“No. Not yet,” Whit amended, with a distant look. “I have a family due-share from the farm in West Blue, but I don’t rightly know when I’ll get back to collect it. It’s not much, anyhow.”

The clerk frowned judiciously.

“You should have your papa’s house and the hill in Clearcreek, Berry,” Bo put in. “You and Hawthorn.”

The clerk came suddenly alert. “Do you know how it was left? What terms?”

“I can’t rightly say. Don’t think no one in Clearcreek even knows Berry’s papa is dead, yet. He disappeared on the river last fall, see, along with her older brother, so that’s what this trip was for, mainly, to find out what had happened to ’em. Which we did do.”

A sudden spate of questions from the clerk drew out the information that the house was substantial, or at least large and rambling, and the hill, too steep for farming but where Berry’s family harvested the timber to build their yearly flatboat, was a good square mile in extent.

And no one knew for sure if Berry’s papa might have left Hawthorn’s guardianship to some other relative than Berry in the event of his death, a notion that clearly alarmed Hawthorn very much. Any records were back in Clearcreek, fifteen hundred river miles away.

“This is all very confused,” said the clerk at last, rubbing his nose and leaving a faint smear of ink on his upper lip. “I don’t think I can register this marriage.”

“What?” cried Whit in alarm, in chorus with Berry’s dismayed “Why not?”

“It’s the rules, miss. To prevent theft by runaway or fraudulent marriages. Which has been tried, which is why the rules.”

“I’m not a runaway,” said Berry indignantly. “I’m a boat boss! And I got my mother’s own brother with me!”

“Yes, but your marriage would give Whitesmith, here, some claims on your property that your other kin might not want to allow. Or if that house and hill is all left to the tad, here, as your papa’s only surviving son, he presumably owes you some due-share, but he’s too young to administer it. I’ve seen this sort of tangle lead to all sorts of fights and disputes and even killings, and over a good deal less property than your Oleana hill!”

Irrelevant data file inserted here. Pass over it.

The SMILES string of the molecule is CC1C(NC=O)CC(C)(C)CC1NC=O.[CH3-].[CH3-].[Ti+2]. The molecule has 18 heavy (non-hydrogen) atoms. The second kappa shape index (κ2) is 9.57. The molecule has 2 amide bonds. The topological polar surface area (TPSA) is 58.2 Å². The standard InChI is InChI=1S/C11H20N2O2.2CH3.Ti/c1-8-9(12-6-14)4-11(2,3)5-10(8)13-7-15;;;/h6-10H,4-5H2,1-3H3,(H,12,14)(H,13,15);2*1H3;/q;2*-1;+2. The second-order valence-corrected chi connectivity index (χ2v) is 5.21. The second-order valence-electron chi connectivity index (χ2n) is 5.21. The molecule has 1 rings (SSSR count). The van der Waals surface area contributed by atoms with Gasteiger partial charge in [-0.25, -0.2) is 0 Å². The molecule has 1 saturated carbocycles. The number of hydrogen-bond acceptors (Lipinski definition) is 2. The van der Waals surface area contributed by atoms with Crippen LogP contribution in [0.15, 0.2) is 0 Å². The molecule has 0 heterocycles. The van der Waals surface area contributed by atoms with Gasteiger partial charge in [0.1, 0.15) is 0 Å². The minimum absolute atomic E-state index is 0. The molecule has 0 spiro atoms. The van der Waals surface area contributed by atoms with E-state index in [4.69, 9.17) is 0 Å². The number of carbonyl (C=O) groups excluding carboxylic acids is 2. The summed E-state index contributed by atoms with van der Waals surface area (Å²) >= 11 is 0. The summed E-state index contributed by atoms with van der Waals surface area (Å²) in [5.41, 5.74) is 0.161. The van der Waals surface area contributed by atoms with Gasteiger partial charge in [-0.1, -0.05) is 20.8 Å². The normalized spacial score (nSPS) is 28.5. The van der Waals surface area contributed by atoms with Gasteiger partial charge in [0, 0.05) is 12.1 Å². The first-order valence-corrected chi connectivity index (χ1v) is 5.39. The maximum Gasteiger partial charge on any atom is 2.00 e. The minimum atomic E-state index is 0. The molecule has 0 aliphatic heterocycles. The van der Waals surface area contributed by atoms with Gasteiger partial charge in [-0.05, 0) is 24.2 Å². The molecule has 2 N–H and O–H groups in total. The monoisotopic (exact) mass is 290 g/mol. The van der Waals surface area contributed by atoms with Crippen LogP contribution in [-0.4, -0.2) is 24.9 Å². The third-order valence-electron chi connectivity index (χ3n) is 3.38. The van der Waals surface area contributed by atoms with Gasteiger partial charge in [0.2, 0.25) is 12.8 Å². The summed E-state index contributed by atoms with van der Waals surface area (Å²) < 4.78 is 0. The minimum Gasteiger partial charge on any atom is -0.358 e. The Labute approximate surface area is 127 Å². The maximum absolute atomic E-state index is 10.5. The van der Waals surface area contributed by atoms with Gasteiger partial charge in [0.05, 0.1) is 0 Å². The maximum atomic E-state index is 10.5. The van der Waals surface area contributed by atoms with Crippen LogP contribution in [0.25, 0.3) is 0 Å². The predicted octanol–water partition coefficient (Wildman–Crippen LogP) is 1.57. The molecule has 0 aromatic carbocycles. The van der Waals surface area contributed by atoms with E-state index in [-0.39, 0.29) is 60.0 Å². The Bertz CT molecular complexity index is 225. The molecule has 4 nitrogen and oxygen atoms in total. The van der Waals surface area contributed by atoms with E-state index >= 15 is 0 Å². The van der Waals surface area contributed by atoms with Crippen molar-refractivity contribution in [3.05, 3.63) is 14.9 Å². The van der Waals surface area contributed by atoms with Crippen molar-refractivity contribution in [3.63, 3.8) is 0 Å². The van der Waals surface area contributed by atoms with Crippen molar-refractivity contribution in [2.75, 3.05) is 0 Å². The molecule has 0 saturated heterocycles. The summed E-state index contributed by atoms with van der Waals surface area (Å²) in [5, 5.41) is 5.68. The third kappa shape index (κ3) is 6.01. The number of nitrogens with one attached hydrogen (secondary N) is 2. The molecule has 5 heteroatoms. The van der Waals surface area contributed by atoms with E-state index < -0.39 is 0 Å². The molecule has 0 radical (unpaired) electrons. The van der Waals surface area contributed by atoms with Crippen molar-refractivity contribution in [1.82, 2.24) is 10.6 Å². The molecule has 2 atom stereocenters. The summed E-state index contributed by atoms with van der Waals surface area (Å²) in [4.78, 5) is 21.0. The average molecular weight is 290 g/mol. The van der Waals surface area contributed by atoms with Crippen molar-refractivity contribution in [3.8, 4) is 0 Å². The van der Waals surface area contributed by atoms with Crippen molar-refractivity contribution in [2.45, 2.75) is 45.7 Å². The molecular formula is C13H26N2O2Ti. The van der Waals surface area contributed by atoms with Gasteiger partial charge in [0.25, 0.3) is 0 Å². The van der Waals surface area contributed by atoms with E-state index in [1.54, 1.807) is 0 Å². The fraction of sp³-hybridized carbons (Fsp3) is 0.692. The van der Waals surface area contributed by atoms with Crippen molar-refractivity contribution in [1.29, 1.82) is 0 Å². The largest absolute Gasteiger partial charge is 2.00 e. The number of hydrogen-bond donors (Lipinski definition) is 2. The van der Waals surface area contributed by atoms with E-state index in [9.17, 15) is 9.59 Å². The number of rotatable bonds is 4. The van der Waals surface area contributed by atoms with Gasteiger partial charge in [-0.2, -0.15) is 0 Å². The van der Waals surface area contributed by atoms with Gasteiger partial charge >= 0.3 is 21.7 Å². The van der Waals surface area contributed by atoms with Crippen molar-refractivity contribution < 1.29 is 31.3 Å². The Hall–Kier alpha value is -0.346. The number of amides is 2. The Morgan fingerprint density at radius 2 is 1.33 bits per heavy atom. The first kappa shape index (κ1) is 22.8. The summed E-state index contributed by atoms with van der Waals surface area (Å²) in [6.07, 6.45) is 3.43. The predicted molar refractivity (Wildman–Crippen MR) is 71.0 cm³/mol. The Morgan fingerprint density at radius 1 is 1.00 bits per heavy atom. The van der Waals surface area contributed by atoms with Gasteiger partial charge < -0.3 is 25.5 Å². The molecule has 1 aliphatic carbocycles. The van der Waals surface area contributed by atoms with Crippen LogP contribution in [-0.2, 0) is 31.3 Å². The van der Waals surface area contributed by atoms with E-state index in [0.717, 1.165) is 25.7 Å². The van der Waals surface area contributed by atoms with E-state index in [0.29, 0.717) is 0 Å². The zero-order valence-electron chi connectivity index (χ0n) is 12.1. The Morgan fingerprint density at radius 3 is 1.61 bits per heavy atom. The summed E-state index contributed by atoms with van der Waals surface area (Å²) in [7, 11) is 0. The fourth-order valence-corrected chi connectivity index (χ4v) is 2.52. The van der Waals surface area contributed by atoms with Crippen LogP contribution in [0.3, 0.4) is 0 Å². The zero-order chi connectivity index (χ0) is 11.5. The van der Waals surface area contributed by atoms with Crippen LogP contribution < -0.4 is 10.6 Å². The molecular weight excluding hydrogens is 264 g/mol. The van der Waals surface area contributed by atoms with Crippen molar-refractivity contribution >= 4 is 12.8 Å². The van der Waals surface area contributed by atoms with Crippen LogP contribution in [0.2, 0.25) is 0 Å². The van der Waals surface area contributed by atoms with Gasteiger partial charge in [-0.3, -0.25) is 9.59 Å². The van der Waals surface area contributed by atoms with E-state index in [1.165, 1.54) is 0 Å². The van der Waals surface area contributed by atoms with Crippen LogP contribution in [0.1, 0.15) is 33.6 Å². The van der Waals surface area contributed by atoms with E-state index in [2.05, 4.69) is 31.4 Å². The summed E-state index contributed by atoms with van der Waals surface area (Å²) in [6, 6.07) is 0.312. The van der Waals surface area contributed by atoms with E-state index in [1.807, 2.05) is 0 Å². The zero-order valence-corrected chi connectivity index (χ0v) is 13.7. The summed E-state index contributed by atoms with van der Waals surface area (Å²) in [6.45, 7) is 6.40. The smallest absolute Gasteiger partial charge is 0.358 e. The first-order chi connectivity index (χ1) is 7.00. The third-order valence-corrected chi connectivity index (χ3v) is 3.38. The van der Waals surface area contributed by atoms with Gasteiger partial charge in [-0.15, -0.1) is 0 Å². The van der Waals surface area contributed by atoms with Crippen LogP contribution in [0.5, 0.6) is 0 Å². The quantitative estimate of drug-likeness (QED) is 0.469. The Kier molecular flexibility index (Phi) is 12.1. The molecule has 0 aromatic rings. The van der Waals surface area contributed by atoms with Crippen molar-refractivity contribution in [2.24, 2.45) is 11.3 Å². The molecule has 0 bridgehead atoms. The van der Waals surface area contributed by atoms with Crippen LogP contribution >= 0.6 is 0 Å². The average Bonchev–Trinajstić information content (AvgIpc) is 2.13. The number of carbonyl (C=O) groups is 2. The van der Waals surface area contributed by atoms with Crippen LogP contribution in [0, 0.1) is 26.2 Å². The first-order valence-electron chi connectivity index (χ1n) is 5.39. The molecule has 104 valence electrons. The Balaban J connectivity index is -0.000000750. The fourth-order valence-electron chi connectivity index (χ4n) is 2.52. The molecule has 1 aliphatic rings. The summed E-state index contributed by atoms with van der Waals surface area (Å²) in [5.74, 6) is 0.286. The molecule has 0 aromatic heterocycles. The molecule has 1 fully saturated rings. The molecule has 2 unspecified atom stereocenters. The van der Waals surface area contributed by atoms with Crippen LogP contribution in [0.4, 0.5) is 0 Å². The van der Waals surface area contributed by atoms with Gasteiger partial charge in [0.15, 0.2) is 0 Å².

“In Graymouth, maybe!” cried Berry, but Bo scratched his chin in worry.

“Better you should wait and get married back in Clearcreek, miss,” said the clerk.

“But it could be four or six months till we get back there!” said Whit, sounding suddenly bewildered. “We want to get married now!”

“Yeah, Fawn’s baked the cake and fixed the food and everything!” put in Hawthorn. “And she made me take a bath!”

“Something like this sort of problem must have come up before.”

Dag pitched his voice deep to cut across the rising babble of protest. “In a town with as many strangers passing through for trade as Graymouth gets. Couldn’t you just leave out all mention of the property, let the Clearcreek clerk write it all in later?”

“I should have kept my fool mouth shut,” muttered Bo. “Sorry, Berry.”

The distress from the folks assembled in the room was rising like a miasma around Dag, and he closed himself tighter against it.

“That’s what the marriage registration is for, to settle all these critical matters!” said the clerk. “Not that I’d expect a Lakewalker to understand,” he added in a low mutter. “Don’t you fellows trade your women around? Like bed-boat girls, but with big knives, and not near so friendly.”

Dag stiffened, but decided to pretend not to hear, although Remo stirred in annoyance and Barr’s sandy eyebrows rose.

The clerk straightened up, cleared his throat, and gripped the edges of the table. “There have been variances made, from time to time,” he said. Whit made an eager noise. “The fellow puts up a bond with the town clerk in the amount of the disputed property, or a decreed percentage. When he brings back the proper documents or witnesses to prove his claims, he gets it back, less a handling fee. Or, if his claims don’t fly, the woman’s kin comes to collect it, for damages.”

“What damages?” said Hawthorn curiously, but Bo’s grip on his shoulder quelled him.

Whit’s nose abruptly winkled. “Just how much money are we talking about here?”

“Well, the worth of that hill and house, I suppose.”

“I don’t have that much money!”